To identify which brain regions predicted response to neurofeedback training, we related the rs-fMRI data acquired before any neurofeedback training with changes in the behavioral measure of control over contamination anxiety (for the healthy subjects) and changes in clinical severity (for the patients). For the healthy subjects, we performed a data-driven, whole-brain analysis by correlating the change in control of anxiety with the degree maps in a voxel-wise manner. Significance was assessed at a p < 0.05 level after correcting for multiple comparisons across the gray matter via AFNI’s AlphaSim program. From this voxel-wise analysis, we defined a region of interest (ROI) that showed significant effects in the healthy subjects to explore whether this finding translated to the smaller cohort of OCD patients. For the three OCD patients on whom pre-neurofeedback rs-fMRI was collected, degree averaged over all voxels in this ROI was extracted and related to changes in Y-BOCS scores.
Imaging Predictors of Behavior in Subclinically Anxious Subjects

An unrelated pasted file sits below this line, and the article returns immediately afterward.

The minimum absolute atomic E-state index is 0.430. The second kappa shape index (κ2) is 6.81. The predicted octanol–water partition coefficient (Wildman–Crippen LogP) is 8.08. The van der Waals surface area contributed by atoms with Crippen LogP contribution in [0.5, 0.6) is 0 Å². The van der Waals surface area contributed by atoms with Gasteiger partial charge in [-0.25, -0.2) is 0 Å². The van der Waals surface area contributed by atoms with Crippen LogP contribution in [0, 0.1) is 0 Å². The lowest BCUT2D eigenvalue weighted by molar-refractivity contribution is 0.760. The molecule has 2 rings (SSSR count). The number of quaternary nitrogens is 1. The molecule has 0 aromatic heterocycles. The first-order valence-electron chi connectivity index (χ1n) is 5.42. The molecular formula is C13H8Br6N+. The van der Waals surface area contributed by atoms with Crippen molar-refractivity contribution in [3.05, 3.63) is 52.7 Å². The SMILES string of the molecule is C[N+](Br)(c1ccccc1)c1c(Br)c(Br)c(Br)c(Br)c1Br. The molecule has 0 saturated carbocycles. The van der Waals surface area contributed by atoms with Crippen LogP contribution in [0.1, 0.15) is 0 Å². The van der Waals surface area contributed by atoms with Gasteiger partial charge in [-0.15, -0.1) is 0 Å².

As reported previously (Scheinost et al., 2013), healthy subjects with subclinical contamination anxiety showed a significant (p < 0.05) increase in control over anxiety after neurofeedback training. Whole-brain connectivity analysis revealed a single significant cluster (p < 0.05 corrected; MNI coordinate of peak voxel: 0, 66, −4, max t-value = 5.84, cluster size = 5857 mm3) in which degree prior to neurofeedback training was significantly correlated with improved control over anxiety (Figure 2A). This cluster was located in the OFC/BA 10 target region. Subjects with the highest connectivity in this region prior to neurofeedback training exhibited the most improvement in post-treatment anxiety. A scatterplot of the average connectivity change in this region vs. the change in control of anxiety is shown in Figure 2B. As the choice of threshold used to consider whether two voxels are connected can impact connectivity results (Scheinost et al., 2012), we repeated this analysis over a range of thresholds (0.10 < r < 0.65). This produced no qualitative change in the findings. Additionally, as motion has been shown to confound functional connectivity results, average frame to frame displacement was calculated for each group (Van Dijk et al., 2012). Motion was not correlated with improved control of anxiety (r = 0.18, p > 0.60) and adding motion as a covariate in the group analysis did not change the presented results.